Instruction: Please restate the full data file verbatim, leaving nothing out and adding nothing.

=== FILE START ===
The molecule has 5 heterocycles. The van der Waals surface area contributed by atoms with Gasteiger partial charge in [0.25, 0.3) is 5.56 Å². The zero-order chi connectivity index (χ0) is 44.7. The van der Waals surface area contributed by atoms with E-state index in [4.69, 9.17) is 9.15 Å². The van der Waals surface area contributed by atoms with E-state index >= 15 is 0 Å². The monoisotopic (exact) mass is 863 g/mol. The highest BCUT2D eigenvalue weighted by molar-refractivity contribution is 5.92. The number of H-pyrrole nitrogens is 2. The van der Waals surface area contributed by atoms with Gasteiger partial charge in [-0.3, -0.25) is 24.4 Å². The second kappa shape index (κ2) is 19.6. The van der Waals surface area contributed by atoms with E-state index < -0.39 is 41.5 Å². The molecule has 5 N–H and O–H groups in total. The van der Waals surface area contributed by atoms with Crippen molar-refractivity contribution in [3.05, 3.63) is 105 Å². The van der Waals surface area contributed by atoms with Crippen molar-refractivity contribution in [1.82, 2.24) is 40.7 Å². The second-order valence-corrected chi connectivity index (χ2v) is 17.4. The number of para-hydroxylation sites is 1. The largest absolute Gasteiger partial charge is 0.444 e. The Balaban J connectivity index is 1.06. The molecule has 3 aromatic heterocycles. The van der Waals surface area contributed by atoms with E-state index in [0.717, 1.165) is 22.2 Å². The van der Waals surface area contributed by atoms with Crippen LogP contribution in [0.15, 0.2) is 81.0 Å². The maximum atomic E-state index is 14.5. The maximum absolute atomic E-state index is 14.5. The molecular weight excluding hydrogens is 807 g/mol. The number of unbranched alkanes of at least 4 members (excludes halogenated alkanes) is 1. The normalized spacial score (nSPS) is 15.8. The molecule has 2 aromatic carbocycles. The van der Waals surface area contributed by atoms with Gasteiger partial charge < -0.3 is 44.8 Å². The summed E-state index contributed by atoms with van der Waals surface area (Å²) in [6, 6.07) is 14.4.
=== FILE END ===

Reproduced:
The molecule has 5 heterocycles. The van der Waals surface area contributed by atoms with Gasteiger partial charge in [0.25, 0.3) is 5.56 Å². The zero-order chi connectivity index (χ0) is 44.7. The van der Waals surface area contributed by atoms with E-state index in [4.69, 9.17) is 9.15 Å². The van der Waals surface area contributed by atoms with E-state index >= 15 is 0 Å². The monoisotopic (exact) mass is 863 g/mol. The highest BCUT2D eigenvalue weighted by molar-refractivity contribution is 5.92. The number of H-pyrrole nitrogens is 2. The van der Waals surface area contributed by atoms with Gasteiger partial charge in [-0.3, -0.25) is 24.4 Å². The second kappa shape index (κ2) is 19.6. The van der Waals surface area contributed by atoms with E-state index < -0.39 is 41.5 Å². The molecule has 5 N–H and O–H groups in total. The van der Waals surface area contributed by atoms with Crippen molar-refractivity contribution in [3.05, 3.63) is 105 Å². The van der Waals surface area contributed by atoms with Crippen molar-refractivity contribution in [1.82, 2.24) is 40.7 Å². The second-order valence-corrected chi connectivity index (χ2v) is 17.4. The number of para-hydroxylation sites is 1. The largest absolute Gasteiger partial charge is 0.444 e. The Balaban J connectivity index is 1.06. The molecule has 3 aromatic heterocycles. The van der Waals surface area contributed by atoms with E-state index in [0.717, 1.165) is 22.2 Å². The van der Waals surface area contributed by atoms with Crippen LogP contribution in [0.15, 0.2) is 81.0 Å². The maximum atomic E-state index is 14.5. The maximum absolute atomic E-state index is 14.5. The molecular weight excluding hydrogens is 807 g/mol. The number of unbranched alkanes of at least 4 members (excludes halogenated alkanes) is 1. The normalized spacial score (nSPS) is 15.8. The molecule has 2 aromatic carbocycles. The van der Waals surface area contributed by atoms with Gasteiger partial charge < -0.3 is 44.8 Å². The summed E-state index contributed by atoms with van der Waals surface area (Å²) in [6, 6.07) is 14.4.